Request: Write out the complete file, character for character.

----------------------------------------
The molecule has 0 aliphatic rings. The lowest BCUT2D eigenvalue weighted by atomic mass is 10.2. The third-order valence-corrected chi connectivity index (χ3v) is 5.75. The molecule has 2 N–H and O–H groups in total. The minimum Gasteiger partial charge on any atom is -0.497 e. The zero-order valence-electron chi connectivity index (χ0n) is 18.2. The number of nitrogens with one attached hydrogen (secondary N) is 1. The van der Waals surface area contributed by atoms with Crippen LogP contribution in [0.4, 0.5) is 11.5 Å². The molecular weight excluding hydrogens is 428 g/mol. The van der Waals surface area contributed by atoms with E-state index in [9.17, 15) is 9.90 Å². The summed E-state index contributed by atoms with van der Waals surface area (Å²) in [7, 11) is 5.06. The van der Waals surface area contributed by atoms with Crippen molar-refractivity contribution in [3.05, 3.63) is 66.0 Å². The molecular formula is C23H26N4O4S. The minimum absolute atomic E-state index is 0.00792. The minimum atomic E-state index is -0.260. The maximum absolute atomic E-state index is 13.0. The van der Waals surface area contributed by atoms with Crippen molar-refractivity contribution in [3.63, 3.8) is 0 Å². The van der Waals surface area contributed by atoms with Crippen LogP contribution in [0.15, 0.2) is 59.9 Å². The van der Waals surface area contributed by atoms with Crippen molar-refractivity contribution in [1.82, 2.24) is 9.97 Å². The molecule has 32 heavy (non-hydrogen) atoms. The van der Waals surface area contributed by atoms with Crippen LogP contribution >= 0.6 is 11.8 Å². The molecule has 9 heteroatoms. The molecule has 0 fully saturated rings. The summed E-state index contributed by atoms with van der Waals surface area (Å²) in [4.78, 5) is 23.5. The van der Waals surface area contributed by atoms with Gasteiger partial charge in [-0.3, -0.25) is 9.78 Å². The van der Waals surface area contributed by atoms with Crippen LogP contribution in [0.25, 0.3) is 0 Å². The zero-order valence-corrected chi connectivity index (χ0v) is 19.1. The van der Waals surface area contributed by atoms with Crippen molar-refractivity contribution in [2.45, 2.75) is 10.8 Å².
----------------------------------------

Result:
The molecule has 0 aliphatic rings. The lowest BCUT2D eigenvalue weighted by atomic mass is 10.2. The third-order valence-corrected chi connectivity index (χ3v) is 5.75. The molecule has 2 N–H and O–H groups in total. The minimum Gasteiger partial charge on any atom is -0.497 e. The zero-order valence-electron chi connectivity index (χ0n) is 18.2. The number of nitrogens with one attached hydrogen (secondary N) is 1. The van der Waals surface area contributed by atoms with Crippen LogP contribution in [0.4, 0.5) is 11.5 Å². The molecular weight excluding hydrogens is 428 g/mol. The van der Waals surface area contributed by atoms with E-state index in [9.17, 15) is 9.90 Å². The summed E-state index contributed by atoms with van der Waals surface area (Å²) in [7, 11) is 5.06. The van der Waals surface area contributed by atoms with Crippen molar-refractivity contribution in [3.05, 3.63) is 66.0 Å². The molecular formula is C23H26N4O4S. The minimum absolute atomic E-state index is 0.00792. The minimum atomic E-state index is -0.260. The maximum absolute atomic E-state index is 13.0. The van der Waals surface area contributed by atoms with Crippen molar-refractivity contribution in [3.63, 3.8) is 0 Å². The van der Waals surface area contributed by atoms with Crippen LogP contribution in [0.15, 0.2) is 59.9 Å². The van der Waals surface area contributed by atoms with Crippen molar-refractivity contribution in [1.82, 2.24) is 9.97 Å². The molecule has 32 heavy (non-hydrogen) atoms. The van der Waals surface area contributed by atoms with Crippen LogP contribution >= 0.6 is 11.8 Å². The molecule has 9 heteroatoms. The molecule has 0 fully saturated rings. The summed E-state index contributed by atoms with van der Waals surface area (Å²) in [4.78, 5) is 23.5. The van der Waals surface area contributed by atoms with Gasteiger partial charge in [-0.3, -0.25) is 9.78 Å². The van der Waals surface area contributed by atoms with Crippen LogP contribution in [0.25, 0.3) is 0 Å². The zero-order valence-corrected chi connectivity index (χ0v) is 19.1. The van der Waals surface area contributed by atoms with Crippen molar-refractivity contribution in [2.45, 2.75) is 10.8 Å².